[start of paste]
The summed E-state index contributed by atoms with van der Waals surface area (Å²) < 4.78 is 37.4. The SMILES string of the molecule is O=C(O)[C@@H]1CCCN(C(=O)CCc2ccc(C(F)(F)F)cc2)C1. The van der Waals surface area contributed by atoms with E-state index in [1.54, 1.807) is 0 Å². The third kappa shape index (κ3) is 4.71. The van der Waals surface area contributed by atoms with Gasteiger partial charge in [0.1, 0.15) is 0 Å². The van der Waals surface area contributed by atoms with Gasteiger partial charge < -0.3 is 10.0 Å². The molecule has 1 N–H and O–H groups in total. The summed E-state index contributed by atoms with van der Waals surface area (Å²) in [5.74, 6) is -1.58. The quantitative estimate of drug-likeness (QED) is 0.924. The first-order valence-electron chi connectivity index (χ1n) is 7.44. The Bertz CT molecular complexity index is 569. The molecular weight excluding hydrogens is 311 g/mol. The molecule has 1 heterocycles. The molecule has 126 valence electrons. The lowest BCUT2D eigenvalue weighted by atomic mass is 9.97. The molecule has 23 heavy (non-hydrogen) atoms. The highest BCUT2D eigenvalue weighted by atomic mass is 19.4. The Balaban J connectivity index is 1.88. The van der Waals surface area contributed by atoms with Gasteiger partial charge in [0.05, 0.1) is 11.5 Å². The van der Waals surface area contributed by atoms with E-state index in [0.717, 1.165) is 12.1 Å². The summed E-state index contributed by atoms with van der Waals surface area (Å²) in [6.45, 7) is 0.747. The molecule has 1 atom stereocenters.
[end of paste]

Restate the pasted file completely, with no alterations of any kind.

The summed E-state index contributed by atoms with van der Waals surface area (Å²) < 4.78 is 37.4. The SMILES string of the molecule is O=C(O)[C@@H]1CCCN(C(=O)CCc2ccc(C(F)(F)F)cc2)C1. The van der Waals surface area contributed by atoms with E-state index in [1.54, 1.807) is 0 Å². The third kappa shape index (κ3) is 4.71. The van der Waals surface area contributed by atoms with Gasteiger partial charge in [0.1, 0.15) is 0 Å². The van der Waals surface area contributed by atoms with Gasteiger partial charge < -0.3 is 10.0 Å². The molecule has 1 N–H and O–H groups in total. The summed E-state index contributed by atoms with van der Waals surface area (Å²) in [5.74, 6) is -1.58. The quantitative estimate of drug-likeness (QED) is 0.924. The first-order valence-electron chi connectivity index (χ1n) is 7.44. The Bertz CT molecular complexity index is 569. The molecular weight excluding hydrogens is 311 g/mol. The molecule has 1 heterocycles. The molecule has 126 valence electrons. The lowest BCUT2D eigenvalue weighted by atomic mass is 9.97. The molecule has 23 heavy (non-hydrogen) atoms. The highest BCUT2D eigenvalue weighted by atomic mass is 19.4. The Balaban J connectivity index is 1.88. The van der Waals surface area contributed by atoms with Gasteiger partial charge in [0.05, 0.1) is 11.5 Å². The van der Waals surface area contributed by atoms with E-state index in [0.717, 1.165) is 12.1 Å². The summed E-state index contributed by atoms with van der Waals surface area (Å²) in [6.45, 7) is 0.747. The molecule has 1 atom stereocenters.